No matter where you are in the world, failing to disclose defects in a property can have serious consequences for the buyer and the seller.Under the South African law, the Voetstoets clause has been featured in legal contracts for years. Directly translated, this term means ‘as is’ and this has led to a large number of court cases being instituted by disgruntled buyers, who feel that the seller has misled them in some way. Sellers are often under the impression that the clause protects them as the house is sold defects and all, whether disclosed or not. The truth is, however, a little different and many sellers have found to their detriment that they cannot hide behind this well-known Dutch phrase.The South African Law Reports are littered with lawsuits concerning this area of law. Although the Consumer Protection Act will have some impact on this clause, overall, the onus will still be on the buyer to find out as much as he can about the property before buying it. Obviously, proving that a seller knew about a latent defect can be difficult to demonstrate in a court of law. The expense of getting these types of cases heard by a judge also plays a role and buyers would be better placed if they conducted thorough inspections before signing on the dotted line.By definition, patent defects are easily noticed: latent defects are more difficult to spot and are often the most expensive to repair. Although the concept of house inspectors has taken off in countries such as the US, the idea of using a professional to check out a property in SA is relatively new. Part of the confusion stems from the fact that banks conduct their own inspections before granting bonds. While bank inspectors look at the general condition of the property, their primary role is to ascertain that the banks investment will be covered in monetary terms should the owner default on the bond repayments. They do not bother to check whether the geyser is working or that the roof tiles are not cracked.An independent person can help the buyer avoid the unpleasantness of things going wrong. Having a person who is not emotionally involved act for the buyer can save thousands of Rand.Home inspection companies have taken the art of property inspections to new heights, using the latest technology to expose hidden defects. Some companies go as far as using professionals such as engineers, architects and entomologists to ascertain the extent of a problem.Essentially, no one is going to inspect the property on your behalf unless you specifically employ someone to do the job. In any property transaction it is never safe to assume that everything can be taken at face value and any buyer that has concerns should consult with his agent before signing the sales agreement. Buyers should never feel embarrassed to ask questions related to the property. SA courts are backlogged and it can be years before cases of this nature are finalised should something go wrong.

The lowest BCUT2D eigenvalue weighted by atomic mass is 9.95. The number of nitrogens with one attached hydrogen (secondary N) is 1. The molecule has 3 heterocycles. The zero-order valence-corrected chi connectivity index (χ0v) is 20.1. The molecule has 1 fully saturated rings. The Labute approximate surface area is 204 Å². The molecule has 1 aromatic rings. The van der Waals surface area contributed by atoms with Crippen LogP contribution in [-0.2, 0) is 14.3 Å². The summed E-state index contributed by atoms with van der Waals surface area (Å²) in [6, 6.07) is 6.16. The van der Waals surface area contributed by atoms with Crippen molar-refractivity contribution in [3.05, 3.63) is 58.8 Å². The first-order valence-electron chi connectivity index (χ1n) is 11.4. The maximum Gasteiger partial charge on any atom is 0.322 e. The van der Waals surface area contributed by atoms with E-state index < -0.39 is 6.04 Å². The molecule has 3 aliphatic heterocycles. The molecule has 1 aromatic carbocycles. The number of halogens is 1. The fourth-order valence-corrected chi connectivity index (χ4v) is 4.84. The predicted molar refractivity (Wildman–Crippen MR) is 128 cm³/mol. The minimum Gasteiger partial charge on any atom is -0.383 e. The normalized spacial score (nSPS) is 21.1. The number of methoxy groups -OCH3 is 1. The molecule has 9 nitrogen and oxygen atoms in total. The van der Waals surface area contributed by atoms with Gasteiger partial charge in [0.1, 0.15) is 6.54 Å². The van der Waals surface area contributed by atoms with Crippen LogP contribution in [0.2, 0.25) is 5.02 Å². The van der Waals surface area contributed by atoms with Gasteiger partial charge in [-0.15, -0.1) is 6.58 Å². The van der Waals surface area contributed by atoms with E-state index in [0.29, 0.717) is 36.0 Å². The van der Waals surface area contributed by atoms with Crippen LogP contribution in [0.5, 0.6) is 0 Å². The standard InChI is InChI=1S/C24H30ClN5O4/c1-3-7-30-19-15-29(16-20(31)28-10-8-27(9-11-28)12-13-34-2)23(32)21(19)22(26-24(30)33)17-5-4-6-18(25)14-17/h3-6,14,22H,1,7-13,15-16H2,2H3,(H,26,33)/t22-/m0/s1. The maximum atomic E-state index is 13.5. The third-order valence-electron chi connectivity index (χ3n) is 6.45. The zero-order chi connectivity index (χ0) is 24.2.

Lies And Defects: Seek Out Those Hidden Property Flaws
Private Property South Africa
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